I’ve spent a lot of time and words talking about the importance of making things by hand, but recently I’m finding reason to question the validity of that statement. One of my favorite ways of describing how the world we live in affects the way we think is to point out that in modern times we spend most of our lives in environments where everything that surrounds us is manufactured. Rather than being able to appreciate the skill of the maker, with whom we might consider spending our hard-earned cash, we seem to spend most of our time looking for cheaper and glitzier items that ultimately, and usually in short order, become outdated, dysfunctional or simply unwanted. Throwing something away in the world we live in is largely impersonal; at best, we attempt to sooth our karmic conscience by “recycling.”
When objects had souls
In the early 19th century, in most of the world, and well into the latter part of the 19th century in most rural areas - a stone’s throw in time for homo sapiens – most, if not all, of what we connected with in our environment was fashioned by hand. Inanimate objects had souls of sorts because they represented the work of the skilled tradesperson and reminded us of the value of the trades in the world we lived in.
Today our view of the trades is through plywood barriers around construction sites and flybys of workers along the mass transit lines as we whisk by in air-conditioned tubes bound for somewhere important. When we walk into a big- box store to ply our plastic cash, the importance of the trades is the furthest thing from our minds as we walk up and down aisle after aisle of soulless merchandise.
To me, this understanding of how we are affected by a world full of stuff built by robots and a nearly complete disconnect with what the trades mean in our lives--the absence of “hand made” items creating a sterile rather than a holistic world--made clear sense until I heard episode #454 of “This American Life” on January 7th on public radio. The episode was called “Mr. Daisey and the Apple Factory,” and what I heard was “Act One: Mr. Daisey Goes to China.”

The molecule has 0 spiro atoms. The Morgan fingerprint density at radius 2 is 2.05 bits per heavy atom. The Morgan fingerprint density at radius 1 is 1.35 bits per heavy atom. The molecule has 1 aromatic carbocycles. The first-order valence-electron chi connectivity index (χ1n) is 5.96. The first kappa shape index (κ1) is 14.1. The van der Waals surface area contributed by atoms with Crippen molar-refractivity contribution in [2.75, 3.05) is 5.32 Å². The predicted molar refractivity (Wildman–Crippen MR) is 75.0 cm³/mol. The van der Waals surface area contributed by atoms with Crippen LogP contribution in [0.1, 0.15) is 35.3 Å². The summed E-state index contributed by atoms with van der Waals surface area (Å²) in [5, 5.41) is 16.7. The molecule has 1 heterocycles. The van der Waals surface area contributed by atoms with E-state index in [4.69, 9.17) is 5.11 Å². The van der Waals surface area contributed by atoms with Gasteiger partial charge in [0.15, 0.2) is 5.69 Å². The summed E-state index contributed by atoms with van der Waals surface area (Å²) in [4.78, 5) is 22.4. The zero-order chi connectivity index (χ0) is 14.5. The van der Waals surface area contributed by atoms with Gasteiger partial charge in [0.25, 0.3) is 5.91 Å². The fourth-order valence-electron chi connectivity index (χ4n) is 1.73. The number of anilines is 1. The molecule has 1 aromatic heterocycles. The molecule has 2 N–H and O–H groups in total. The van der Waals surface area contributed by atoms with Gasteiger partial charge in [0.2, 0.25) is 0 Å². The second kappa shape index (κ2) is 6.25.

Ira Glass is the host of “This American Life,” and his show is always the highlight of my Saturday afternoons, when I’m lucky enough to be near a radio. His shows often reflect a cross section of our lives that most people might feel a little funny talking about, or his guests will discuss a topic that many people might consider “sensitive;” but what he is really providing us is a comfortable(ish) view of the world around us that is real and exists whether or not we choose to connect with it.
There are more handmade things now than there have ever been in the history of the world.
In the episode at hand, Ira has taken an excerpt from one of Mike Daisey’s stage monologues and adapted it for radio. The monologue is based on Mike’s experience, as a self-professed high tech “geek,” when he came across a story of another geek having purchased a brand-new smart phone and realized it had pictures on it that were taken when the camera was being tested at the factory and hadn’t been erased. The pictures were of the inside of the Chinese electronics manufacturing facility where the smart phone had been made, but they weren’t pictures of what we would think of as a factory or manufacturing facility. They were pictures of conveyor belts, pallets and people.
Here are Mike’s own words, taken from the transcript of the show, expressing what he thought about all this. “It’s actually hard now to reconstruct what I did think," he said. "I think what I thought is they were made by robots. I got an image in my mind that I now realize I just stole from a '60 Minutes' story about Japanese automotive plants. I just copy and pasted that. I was like, pwop, Command-V, pwop. It looks like that, but smaller, because they’re laptops.” But what Mike realized later is they weren’t manufactured by robots; they were made by hand, a fact so unbelievable it motivated him to travel to Shenzhen China to see for himself and meet the people who worked in the electronics industry.
And after visiting Shenzhen and meeting the people Mike says, “When I leave the factory, as I can feel myself being rewritten from the inside out, the way I see everything is starting to change. I keep thinking how often do we wish more things were handmade? Oh, we talk about that all the time, don’t we? ‘I wish it was like the old days. I wish things had that human touch.’ But that’s not true. There are more handmade things now than there have ever been in the history of the world.” If you think of it by how much stuff we buy, he’s right.
Mike also points out that in an economy where labor is practically free, there is no need to invest in robots. You just turn the people into them. And in eight or 10 years, when their hands are too crippled to work correctly, you throw them away and hire their children. It reminds me of the stories I’ve heard of Henry Ford’s first assembly line, where he hired skilled wheelwrights, coach makers and other out-of-work tradespeople, only to have them walk out when they realized they weren’t being appreciated for their skills but instead being asked to become part of the machine. Today, the slabs of glass we all feel are a crucial part of our modern life are manufactured by poorly treated human machines who don’t walk out of the factories because they have nowhere to go.
So my big-box analogy has gone by the wayside. I need to be more careful how I use the term “handmade” and accept the fact that “handmade” and “made by the trades” are neither mutually exclusive nor interchangeable terms. I also need to accept the fact that in today’s world, “handmade” isn’t necessarily a good thing.